The Forlorn figure on the broiling practice field jogged a few steps, then walked a few, jogged a few, walked a few. Sweat dripped from him like water from a leaky faucet. It was Bubba Paris's first day of practice at the San Francisco 49er training camp in Rocklin, Calif. Only it wasn't a real practice. The big tackle perspired in isolation, 100 yards away from his teammates, because his annual precamp crash diet had left him hopelessly out of football shape. His cholesterol count when he showed up for camp on July 16 was 400, a dangerous level for a 30-year-old male. Besides that, he was dehydrated and his kidneys were under stress—the results of his last-ditch fast.
After his workout, Paris was surrounded by 31 reporters and cameramen, a crowd larger than any that gathered around 49er coach George Seifert or Joe Montana that day. Bubba was big news by the Bay, you see. His struggle to meet Seifert's prescribed reporting weight of 325 pounds—though obviously suffering, Paris weighed in at 327—was the media's story of the day, and it would be debated by Sandy from San Jose and Pat from Palo Alto on the local radio talk shows. Had Bubba lost the battle of the bulge? Would the 49ers finally say enough is enough and cut him? Was Bubba's NFL bubble about to burst?
In pro football—indeed a big man's game—there's a fine line between being big and being fat. Some players straddle the line annually, daily even, with varying degrees of success. Atlanta Falcon tackle Chris Hinton and Dallas Cowboy tackle Nate Newton, who have learned to control their weight, are cornerstones of their respective lines. William Perry of the Chicago Bears continues to lose his battle with his waistline but keeps his starting job at defensive tackle because the Bears simply have no one to replace him. And Paris and guard Jeff Zimmerman of the Cowboys have been so unable to discipline themselves that their weight has threatened their NFL careers.
"Growing up playing football, people told me to get big," Paris says. "At Michigan, people told me to get big. Now, everybody's telling me to get smaller. It's a conflict I've had to deal with ever since I came into the league. The big people are the people who give football its character. Look at Art Shell, Art Donovan, John Matuszak. Look at me. We're mountains. We help give teams an identity, and we become a focal point for a lot of people who think, 'Now that's a football player.' Then we've got these other voices telling us we're too big, in football and in society."
On Aug. 20, the other voices, in this case those of Seifert and 49er vice-president John McVay, had some very discouraging words. Weary of wasting a lot of time with and paying a big salary ($625,000) to an unreliable player, they cut Paris.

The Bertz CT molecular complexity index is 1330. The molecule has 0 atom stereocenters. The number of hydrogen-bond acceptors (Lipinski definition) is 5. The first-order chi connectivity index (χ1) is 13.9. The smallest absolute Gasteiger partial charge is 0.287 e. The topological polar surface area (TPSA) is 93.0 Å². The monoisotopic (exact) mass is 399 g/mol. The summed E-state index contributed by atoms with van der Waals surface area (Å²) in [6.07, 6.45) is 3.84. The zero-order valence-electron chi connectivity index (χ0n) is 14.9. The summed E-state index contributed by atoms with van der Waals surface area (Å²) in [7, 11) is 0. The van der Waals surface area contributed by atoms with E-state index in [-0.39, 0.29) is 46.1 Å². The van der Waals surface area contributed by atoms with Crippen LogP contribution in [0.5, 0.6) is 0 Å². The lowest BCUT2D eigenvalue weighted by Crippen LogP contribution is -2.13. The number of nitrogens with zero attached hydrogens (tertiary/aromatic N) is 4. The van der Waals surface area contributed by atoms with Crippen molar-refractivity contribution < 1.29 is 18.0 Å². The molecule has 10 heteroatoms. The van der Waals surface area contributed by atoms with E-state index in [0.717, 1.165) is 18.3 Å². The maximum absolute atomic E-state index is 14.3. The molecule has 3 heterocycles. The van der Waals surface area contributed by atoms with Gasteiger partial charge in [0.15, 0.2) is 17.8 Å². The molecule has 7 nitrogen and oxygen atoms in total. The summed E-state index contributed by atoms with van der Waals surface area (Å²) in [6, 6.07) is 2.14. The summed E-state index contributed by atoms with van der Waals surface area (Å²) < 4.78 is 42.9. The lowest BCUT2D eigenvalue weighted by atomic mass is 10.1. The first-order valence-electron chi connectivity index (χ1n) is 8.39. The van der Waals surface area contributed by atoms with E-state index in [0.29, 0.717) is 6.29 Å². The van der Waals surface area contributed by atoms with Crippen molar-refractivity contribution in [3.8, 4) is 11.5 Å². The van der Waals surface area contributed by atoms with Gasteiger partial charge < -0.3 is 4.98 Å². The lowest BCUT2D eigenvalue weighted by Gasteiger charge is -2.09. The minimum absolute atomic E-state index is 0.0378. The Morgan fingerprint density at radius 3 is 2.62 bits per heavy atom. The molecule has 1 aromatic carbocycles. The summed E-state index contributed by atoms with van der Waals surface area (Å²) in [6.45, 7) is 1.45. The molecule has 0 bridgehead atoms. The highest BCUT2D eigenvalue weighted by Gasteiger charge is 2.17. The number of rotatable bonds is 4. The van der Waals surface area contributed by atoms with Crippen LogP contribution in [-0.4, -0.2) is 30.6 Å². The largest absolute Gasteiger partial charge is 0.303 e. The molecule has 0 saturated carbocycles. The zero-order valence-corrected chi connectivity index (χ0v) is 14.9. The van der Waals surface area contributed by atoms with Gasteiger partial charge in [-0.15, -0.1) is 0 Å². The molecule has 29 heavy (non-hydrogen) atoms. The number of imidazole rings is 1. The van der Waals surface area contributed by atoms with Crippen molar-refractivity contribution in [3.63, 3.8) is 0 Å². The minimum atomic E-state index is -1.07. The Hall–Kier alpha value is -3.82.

By the end of last season, Paris had ballooned to 372 pounds and his blocking skills had diminished, leaving Montana vulnerable to blind-side hits. Then, when he showed up at camp, he was in no condition to redeem himself. In the end, he had fallen too far behind the other linemen and getting down to 322, his weight on cut day, was too much of a struggle. Said Paris, after learning that his 49er career was over after nine seasons, "I almost think I look sexy."
Well, the Indianapolis Colts, at least, thought Paris looked svelte enough to plug a hole in their injury-plagued line. On Monday, Paris found new life in the NFL when the Colts signed him to a two-year contract—with a weight clause, of course.
Just when is a lineman too big in NFL terms? Nine years ago the Cleveland Browns placed a 260-pound weight limit on their offensive linemen. Now the 260-pound offensive lineman is virtually extinct. Consider also that six of the 14 offensive linemen chosen among the first 100 picks of the 1991 draft weighed more than 300 pounds, while in the entire 1986 draft only one offensive lineman chosen weighed more than 300. By the end of last season, there were 26 players listed at more than 300 pounds on NFL rosters, but there were a number of 300-pounders whose weights are listed at 285 or 290 or 295 because team p.r. directors either spare some players the embarrassment or don't bother to update their rosters. It's getting to be a giant's game, and not just in New York.
But 300 pounds aren't necessarily dirty words to NFL linemen, whose bodies take various forms. Some are tall and strong and sculpted, like Kansas City's John Alt (6'8", 305 pounds) or Washington's Joe Jacoby (6'7", 310). Some are tall and strong and not so well defined, like Giants tackle John (Jumbo) Elliott (6'7", 305 pounds), who doesn't look like Atlas but who manhandled Richard Dent of the Bears and Bruce Smith of the Buffalo Bills in the playoffs last year. Some are monstrous men who can play, like tackles Howard Ballard (6'5", 335) of Buffalo and Newton (6'3", 327). Some are monstrous men who struggle, like Zefross Moss (6'6", 340) of the Indianapolis Colts, who was lined up opposite Smith when the Bills' defensive end had four sacks of Indy quarterback Jeff George in one game last season. Maybe the difference today from yesterday in the NFL is that the 300-pounders are being judged more on their ability than on their waist sizes.
"A player asks me, 'How much should I weigh?' " says Jim McNally, who coaches the Cincinnati Bengals' offensive linemen. "I say, 'How should I know? Weigh what you weigh. Weigh what you play best at.' "